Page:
Back when I could read fine print, I spent a winter reading the 1972 edition of "The Columbia History of the World," authored by the Columbia University history faculty. I slogged through all 1,165 pages of it. It was spring when I finished. I was glad the book hadn't been published in 2072, after a lot more wars, refugee migrations, currency collapses and epidemics.
Not that reading all the way to 2072 wouldn't have been worth my while. I would have invested in Microsoft and Yahoo and Google. I wouldn't have hiked to the base of Mount St. Helens in early May of 1980. I would have written a heartfelt letter to George W. Bush, begging him to stop his drinking before it caused irreparable brain damage.
But maybe it's better that history appears to end with this morning's cup of coffee and this edition of the paper. We wouldn't want to know next year's gas prices, or who will knock the Yankees out of the playoffs next October, or if the weddings we attend are the opening acts of bitter divorces. Knowing where and what the next terrorist attack would be, for example, would start a desperate attempt to stop tragedy, with new tragedy coming out of the effort. A struggle with fate would replace freedom in our lives, and you don't have to be Oedipus to know that's a lousy trade-off.
Of course, the people with starring roles in "The Columbia History of the World" saw themselves free of fate, too, when in fact they were trapped within it. It's the way you and I are going to appear to any historian of 2072. We could all be in the position of a Jewish physician with a loving family, a flourishing practice, a fine home—in Prague in 1933.
A more recent book is relevant here: Margaret Atwood's dystopian novel, "Oryx and Crake," shows a near future when biotechnology underwrites the world economy, when health and truth are sold to the highest bidder and when as soon as a technology is developed, it is immediately indentured to commerce. But Atwood is no prophet. The time she's writing about is our own, unexaggerated, because there's no way to exaggerate what drug companies, life-extension researchers and bioweaponeers are doing right now. There is no way to exaggerate the commodification of the world, no way to pretend that uncontrolled technology isn't making us its slaves. Watch a kid playing a video game, and you'll see what I mean.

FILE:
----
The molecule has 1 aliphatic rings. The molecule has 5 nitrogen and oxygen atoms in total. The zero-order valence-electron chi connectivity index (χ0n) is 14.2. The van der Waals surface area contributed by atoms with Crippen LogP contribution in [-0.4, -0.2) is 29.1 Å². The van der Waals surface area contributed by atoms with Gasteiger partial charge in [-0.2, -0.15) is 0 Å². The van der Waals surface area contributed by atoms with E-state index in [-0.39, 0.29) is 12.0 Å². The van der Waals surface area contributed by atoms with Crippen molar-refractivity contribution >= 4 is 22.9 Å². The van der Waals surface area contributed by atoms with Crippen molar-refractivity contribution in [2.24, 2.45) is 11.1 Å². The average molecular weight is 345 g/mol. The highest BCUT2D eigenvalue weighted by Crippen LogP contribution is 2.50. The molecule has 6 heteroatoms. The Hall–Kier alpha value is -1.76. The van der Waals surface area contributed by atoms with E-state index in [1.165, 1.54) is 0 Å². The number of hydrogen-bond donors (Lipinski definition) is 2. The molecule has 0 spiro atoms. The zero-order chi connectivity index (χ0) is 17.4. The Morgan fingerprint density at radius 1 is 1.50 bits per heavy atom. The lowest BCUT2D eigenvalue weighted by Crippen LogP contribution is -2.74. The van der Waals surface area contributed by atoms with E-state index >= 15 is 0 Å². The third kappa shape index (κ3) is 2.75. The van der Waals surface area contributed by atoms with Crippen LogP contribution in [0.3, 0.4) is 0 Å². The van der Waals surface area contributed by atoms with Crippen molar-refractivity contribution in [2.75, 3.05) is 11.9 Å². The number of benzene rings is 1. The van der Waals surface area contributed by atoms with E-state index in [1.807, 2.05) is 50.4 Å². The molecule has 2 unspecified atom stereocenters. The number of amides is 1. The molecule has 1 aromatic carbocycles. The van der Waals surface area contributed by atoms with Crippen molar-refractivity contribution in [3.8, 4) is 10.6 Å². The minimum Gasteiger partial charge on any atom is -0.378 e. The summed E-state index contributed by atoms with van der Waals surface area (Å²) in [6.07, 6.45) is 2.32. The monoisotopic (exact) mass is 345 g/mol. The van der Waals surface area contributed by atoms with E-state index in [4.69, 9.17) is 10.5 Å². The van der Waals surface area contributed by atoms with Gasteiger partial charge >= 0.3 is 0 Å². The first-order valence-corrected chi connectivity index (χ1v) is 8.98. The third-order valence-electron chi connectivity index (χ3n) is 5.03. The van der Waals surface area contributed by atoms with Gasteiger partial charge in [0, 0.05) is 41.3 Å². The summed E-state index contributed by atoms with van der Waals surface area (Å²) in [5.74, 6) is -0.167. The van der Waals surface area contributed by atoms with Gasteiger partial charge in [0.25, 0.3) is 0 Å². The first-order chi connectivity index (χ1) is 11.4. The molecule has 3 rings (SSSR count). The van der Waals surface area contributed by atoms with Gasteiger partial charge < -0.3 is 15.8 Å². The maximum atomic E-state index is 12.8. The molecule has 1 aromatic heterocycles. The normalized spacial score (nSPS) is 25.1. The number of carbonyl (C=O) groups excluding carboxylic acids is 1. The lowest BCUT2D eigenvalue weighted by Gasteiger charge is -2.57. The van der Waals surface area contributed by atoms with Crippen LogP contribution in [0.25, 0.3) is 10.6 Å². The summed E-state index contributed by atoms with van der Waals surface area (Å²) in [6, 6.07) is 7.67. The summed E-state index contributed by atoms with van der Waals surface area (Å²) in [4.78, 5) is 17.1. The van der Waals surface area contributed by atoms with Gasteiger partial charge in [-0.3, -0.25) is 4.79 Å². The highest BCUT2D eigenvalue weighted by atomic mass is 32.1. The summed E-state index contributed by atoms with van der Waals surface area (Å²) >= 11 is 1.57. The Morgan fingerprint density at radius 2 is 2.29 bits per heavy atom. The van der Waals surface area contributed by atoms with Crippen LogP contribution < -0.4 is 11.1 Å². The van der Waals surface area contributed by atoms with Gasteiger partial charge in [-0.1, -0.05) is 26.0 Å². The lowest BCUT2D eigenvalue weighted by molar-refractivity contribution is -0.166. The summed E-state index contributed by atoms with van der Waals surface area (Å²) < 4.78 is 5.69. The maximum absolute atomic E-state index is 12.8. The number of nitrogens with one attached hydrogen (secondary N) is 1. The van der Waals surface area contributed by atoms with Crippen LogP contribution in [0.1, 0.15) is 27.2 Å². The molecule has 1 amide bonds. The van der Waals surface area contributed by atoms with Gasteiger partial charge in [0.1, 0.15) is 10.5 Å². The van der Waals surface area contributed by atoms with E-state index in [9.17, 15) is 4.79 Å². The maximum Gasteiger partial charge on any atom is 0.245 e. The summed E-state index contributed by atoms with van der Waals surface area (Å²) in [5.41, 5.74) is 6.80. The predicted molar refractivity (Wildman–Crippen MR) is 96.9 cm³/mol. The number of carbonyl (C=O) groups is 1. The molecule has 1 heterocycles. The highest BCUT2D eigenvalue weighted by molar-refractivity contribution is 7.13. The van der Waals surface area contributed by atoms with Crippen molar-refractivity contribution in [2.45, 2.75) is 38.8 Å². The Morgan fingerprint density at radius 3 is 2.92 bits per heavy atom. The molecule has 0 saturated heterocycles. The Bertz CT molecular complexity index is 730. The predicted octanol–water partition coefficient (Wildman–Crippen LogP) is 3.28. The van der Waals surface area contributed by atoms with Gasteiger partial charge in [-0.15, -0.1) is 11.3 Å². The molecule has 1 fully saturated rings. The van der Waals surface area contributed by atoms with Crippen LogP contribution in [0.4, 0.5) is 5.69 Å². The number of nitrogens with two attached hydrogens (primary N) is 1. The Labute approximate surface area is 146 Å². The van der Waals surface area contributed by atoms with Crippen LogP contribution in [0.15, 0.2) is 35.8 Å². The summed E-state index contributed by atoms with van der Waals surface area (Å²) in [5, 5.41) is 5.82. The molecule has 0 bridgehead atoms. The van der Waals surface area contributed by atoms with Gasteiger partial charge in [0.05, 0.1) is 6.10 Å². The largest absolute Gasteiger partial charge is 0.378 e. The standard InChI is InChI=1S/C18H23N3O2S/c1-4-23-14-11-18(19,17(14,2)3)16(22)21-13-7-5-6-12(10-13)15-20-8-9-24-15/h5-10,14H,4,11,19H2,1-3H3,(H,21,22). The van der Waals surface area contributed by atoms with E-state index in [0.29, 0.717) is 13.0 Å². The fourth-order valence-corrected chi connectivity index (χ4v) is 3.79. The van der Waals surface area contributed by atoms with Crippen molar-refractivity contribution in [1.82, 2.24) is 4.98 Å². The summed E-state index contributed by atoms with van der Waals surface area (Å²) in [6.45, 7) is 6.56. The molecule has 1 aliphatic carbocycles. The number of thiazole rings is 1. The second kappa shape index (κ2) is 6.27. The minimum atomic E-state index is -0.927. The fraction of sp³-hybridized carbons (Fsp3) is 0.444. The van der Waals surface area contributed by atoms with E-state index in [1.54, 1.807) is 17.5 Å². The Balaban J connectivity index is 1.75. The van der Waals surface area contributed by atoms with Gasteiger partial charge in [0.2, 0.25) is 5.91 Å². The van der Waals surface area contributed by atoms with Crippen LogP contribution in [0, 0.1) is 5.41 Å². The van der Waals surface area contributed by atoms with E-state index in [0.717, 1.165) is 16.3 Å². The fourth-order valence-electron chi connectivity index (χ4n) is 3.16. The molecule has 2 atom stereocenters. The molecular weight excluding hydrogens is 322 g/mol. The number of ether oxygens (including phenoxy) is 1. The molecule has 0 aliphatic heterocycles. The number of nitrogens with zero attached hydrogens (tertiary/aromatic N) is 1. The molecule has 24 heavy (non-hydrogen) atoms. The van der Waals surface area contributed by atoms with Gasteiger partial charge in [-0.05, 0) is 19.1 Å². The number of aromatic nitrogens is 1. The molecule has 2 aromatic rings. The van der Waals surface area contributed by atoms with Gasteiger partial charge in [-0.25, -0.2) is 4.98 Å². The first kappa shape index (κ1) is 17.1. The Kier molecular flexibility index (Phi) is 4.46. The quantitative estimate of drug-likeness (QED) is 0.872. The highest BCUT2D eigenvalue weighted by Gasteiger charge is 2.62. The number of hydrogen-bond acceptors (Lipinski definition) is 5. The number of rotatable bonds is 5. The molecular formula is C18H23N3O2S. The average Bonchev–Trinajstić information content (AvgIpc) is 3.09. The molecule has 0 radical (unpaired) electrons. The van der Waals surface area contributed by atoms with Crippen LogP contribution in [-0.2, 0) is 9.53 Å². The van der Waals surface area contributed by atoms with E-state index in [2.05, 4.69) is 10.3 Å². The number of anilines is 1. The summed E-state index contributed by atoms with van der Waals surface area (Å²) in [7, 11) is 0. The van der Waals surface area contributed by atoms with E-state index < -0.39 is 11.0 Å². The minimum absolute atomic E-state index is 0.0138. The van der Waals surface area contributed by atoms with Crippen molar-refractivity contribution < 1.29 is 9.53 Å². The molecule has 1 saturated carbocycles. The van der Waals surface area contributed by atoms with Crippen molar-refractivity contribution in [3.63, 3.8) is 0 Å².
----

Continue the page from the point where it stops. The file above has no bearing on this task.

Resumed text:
Atwood writes in the grand tradition of dystopian novelists. George Orwell's "1984" was about its year of publication, 1948. Aldous Huxley's "Brave New World" incarnated the dreams of 1930s eugenicists. H.G. Wells wrote "The Time Machine" as a satire on the class system in Edwardian England. Hailed as prophets of what would be, these writers just saw the implications of what was.
There are, however, legitimate prophets out there, some of them Columbia emeriti. Read "The Columbia History of the World" over the next 10 weeks and note the following: 1) None of the empires mentioned in the book endured beyond the book. 2) No military campaign ever gained its objective without horrific unintended consequences. 3) Families of the rich and powerful fall to decadence and sloth within three generations. 4) An uncorrupted system of finance and law is always more important to a nation's security than a large military. 5) Technology never is implemented without destroying whole regions and cultures. 6) Populations increase until they outrun their food supply. 7) Old men want to be remembered, even if it's for the evil they do. 8) The further you go back in history, the more important artists become.
Those are all generalizations, but are as likely to be true in 2072 as they were in 1972.
Another generalization is that Americans get the government they deserve. Half the voters of the United States opted for George W. Bush, and the other half couldn't find an effective argument against his re-election. But he isn't a good thinker, and we need a good thinker leading us if we're not going to repeat history, much less become it.
Of course, the Columbia historians argue that it doesn't matter who's in charge. At the tipping point of empire, any leader will be the wrong one. Any good intention will go awry. Every truth will spawn its falsehood.
I hope they're wrong. At issue is whether we'll write our history in 2072, or if someone else will write it for us.